OSPF Required Information

Before starting, take the time to gather all of the information required to form an OSPF adjacency to a neighbor. At a minimum, FRR will need to know these items:

Local Router ID:

Typically the highest numbered local address on the firewall. This is also frequently set as the internal or LAN side IP address of a router. It does not matter what this ID is, so long as it is given in IPv4 address notation and does not conflict with any neighbors.

Local OSPF Area:

A designation for the set of networks to which this router belongs. Can be any number capable of being expressed in dotted quad notation (IPv4 address) or as a 32-bit unsigned integer.

In typical OSPF configurations such as this example, is the backbone area between all routers and each local network has its own area. For simpler deployments, the only area may be on every router and interface. Using a single area disables some features such as route summarization.

OSPF Active Interfaces:

The interfaces on this router upon which the OSPF daemon will advertise itself and look for neighbors. These interfaces are connected to network segments with other routers. They may be connected to local networks or remote point-to-point links. These interfaces must be configured with IP addresses.

OSPF Active Interface Cost Values:

OSPF calculates the most efficient way to route between networks based on the total cost of a path from source to destination. Less desirable links (e.g. wireless) can be given a higher cost so that paths over faster networks will be used by traffic unless the preferred path is unavailable. For single connections to other networks, this value is not necessary and may be omitted or set to a simple default such as 5 or 10.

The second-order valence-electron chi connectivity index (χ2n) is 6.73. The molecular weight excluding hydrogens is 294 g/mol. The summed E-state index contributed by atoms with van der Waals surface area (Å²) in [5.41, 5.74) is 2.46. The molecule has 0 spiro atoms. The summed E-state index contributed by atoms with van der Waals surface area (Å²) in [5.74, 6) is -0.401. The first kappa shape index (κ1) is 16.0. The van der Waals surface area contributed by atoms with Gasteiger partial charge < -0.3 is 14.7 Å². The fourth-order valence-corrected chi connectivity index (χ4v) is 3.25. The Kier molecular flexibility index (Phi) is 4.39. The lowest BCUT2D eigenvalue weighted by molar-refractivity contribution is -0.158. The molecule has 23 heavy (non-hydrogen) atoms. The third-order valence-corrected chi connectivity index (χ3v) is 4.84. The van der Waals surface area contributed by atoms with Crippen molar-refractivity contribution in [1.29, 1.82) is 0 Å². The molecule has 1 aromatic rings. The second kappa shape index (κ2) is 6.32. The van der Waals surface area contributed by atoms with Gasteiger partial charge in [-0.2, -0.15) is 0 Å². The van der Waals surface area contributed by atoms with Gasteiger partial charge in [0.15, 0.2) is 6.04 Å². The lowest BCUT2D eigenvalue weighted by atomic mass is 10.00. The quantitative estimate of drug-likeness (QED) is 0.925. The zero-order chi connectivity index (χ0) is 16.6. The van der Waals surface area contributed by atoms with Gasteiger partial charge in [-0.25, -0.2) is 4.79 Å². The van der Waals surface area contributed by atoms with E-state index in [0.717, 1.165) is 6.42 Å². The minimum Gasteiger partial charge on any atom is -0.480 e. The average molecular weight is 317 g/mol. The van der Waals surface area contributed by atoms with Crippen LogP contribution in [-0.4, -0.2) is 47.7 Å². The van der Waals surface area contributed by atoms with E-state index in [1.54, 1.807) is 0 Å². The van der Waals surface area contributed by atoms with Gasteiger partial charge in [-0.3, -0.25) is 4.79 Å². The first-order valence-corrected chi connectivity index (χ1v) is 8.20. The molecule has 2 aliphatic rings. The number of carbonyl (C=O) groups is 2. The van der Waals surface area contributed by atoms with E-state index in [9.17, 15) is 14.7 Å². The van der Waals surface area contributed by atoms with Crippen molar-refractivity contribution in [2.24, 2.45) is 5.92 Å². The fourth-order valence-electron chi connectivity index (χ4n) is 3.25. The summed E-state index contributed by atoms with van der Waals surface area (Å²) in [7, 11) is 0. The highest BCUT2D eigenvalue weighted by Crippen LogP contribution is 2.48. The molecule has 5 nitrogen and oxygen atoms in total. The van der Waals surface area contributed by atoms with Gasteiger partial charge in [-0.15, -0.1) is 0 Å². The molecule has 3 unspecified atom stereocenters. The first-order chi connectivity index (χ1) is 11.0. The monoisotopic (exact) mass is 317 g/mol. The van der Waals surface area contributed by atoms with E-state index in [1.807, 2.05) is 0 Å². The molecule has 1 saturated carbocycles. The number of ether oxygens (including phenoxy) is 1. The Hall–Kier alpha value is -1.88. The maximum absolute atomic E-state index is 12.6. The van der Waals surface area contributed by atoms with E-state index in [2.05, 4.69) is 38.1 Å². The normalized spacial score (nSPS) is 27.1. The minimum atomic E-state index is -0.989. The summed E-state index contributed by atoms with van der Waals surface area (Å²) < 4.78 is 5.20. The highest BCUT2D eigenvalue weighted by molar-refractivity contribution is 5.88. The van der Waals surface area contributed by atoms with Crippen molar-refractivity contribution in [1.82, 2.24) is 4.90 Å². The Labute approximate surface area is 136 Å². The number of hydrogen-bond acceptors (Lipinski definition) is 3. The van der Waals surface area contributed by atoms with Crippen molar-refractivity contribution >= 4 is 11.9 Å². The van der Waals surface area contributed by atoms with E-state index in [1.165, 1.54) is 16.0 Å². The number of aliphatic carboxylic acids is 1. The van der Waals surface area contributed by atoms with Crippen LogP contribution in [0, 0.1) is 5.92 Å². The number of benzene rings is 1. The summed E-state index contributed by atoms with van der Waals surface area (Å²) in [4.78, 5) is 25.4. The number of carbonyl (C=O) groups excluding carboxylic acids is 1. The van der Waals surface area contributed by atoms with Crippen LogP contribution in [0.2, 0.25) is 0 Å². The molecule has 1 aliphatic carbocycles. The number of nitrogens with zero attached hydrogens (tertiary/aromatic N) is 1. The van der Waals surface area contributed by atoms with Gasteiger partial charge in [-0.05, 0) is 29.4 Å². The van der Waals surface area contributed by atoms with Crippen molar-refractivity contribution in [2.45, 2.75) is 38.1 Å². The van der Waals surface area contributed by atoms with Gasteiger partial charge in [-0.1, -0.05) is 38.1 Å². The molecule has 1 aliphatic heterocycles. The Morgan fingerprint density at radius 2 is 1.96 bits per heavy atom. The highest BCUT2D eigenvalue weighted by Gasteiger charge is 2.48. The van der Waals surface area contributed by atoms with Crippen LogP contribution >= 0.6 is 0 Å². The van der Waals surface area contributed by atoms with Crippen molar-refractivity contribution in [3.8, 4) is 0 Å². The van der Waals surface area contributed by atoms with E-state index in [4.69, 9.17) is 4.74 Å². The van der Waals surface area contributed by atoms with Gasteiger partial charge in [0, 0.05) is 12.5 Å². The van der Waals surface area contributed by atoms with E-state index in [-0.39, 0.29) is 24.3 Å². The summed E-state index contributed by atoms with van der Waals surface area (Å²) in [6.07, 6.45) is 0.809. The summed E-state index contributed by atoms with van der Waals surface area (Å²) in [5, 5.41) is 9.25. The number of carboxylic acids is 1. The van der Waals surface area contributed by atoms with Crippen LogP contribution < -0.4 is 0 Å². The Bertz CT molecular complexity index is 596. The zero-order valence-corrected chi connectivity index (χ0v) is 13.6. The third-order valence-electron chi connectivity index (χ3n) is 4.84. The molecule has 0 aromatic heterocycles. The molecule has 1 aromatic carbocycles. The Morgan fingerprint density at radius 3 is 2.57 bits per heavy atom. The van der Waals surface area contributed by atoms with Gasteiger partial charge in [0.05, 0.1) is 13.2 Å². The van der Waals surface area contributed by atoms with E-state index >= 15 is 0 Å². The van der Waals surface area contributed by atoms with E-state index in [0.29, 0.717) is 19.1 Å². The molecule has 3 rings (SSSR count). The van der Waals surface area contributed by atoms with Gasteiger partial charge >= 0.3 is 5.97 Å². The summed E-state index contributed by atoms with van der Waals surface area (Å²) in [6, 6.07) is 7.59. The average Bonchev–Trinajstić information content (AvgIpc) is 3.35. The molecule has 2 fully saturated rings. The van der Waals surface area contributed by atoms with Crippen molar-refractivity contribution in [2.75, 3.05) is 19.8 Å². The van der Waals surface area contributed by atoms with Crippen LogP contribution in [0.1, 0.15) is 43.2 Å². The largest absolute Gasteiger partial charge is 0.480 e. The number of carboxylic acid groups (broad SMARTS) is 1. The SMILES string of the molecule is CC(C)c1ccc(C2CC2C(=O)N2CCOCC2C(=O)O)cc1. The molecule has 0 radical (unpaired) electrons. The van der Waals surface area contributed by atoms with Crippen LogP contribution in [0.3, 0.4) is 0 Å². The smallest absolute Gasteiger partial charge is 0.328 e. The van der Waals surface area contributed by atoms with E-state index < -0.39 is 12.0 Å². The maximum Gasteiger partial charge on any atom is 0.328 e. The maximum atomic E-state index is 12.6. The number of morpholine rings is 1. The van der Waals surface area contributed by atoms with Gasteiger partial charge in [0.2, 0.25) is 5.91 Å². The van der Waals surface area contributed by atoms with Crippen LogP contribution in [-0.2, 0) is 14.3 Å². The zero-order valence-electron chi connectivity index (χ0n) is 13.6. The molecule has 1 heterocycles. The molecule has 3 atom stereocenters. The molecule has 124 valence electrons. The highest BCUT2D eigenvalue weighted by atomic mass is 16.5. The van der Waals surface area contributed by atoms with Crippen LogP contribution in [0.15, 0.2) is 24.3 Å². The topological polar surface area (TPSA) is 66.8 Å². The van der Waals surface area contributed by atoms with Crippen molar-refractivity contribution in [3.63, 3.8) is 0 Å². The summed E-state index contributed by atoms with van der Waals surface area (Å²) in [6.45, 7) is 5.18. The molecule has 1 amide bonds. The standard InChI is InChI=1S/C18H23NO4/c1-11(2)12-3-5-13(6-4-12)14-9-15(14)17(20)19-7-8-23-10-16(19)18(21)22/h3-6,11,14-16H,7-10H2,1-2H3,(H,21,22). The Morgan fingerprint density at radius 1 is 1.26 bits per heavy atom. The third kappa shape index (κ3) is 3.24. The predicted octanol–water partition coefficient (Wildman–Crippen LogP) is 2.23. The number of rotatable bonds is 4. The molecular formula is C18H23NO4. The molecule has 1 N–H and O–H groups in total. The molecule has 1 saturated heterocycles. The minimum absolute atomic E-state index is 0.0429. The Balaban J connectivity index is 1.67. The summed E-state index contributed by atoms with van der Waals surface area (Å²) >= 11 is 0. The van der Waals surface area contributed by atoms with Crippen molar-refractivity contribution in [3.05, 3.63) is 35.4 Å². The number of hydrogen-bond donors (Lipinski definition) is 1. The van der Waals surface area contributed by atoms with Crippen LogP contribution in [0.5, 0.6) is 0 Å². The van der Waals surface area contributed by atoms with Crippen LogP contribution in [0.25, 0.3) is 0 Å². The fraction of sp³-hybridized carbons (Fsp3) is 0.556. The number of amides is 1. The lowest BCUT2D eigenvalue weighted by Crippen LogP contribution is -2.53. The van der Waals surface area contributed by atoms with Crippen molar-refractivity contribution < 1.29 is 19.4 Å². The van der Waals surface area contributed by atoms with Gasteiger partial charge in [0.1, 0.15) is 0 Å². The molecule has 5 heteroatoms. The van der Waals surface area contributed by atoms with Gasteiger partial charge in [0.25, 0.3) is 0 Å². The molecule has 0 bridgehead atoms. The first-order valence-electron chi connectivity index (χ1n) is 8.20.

OSPF Passive Interfaces:

These interfaces contain networks which should be advertised as reachable through this router, but do not contain other routers.

Summary Routes:

A list of networks to advertise instead of using networks from directly attached interfaces. This allows many similar routes to be summarized as one larger route if they can all be contained within a larger subnet.

This can only be done when connecting to an ABR in a configuration with multiple areas.


This is optional, but without this in place, every network which must be advertised to neighbors must be attached to this firewall and the interfaces must be added as passive interfaces in OSPF. Using a summary route is cleaner in that it advertises less (one large subnet vs many small subnets) and that it requires less ongoing configuration.

The example in this section uses the following values:

Example OSPF Configuration



Local Router ID

OSPF Backbone Area

Local OSPF Area

Active Interfaces (Cost)

OPT1 (10)

Passive Interfaces


Summary Routes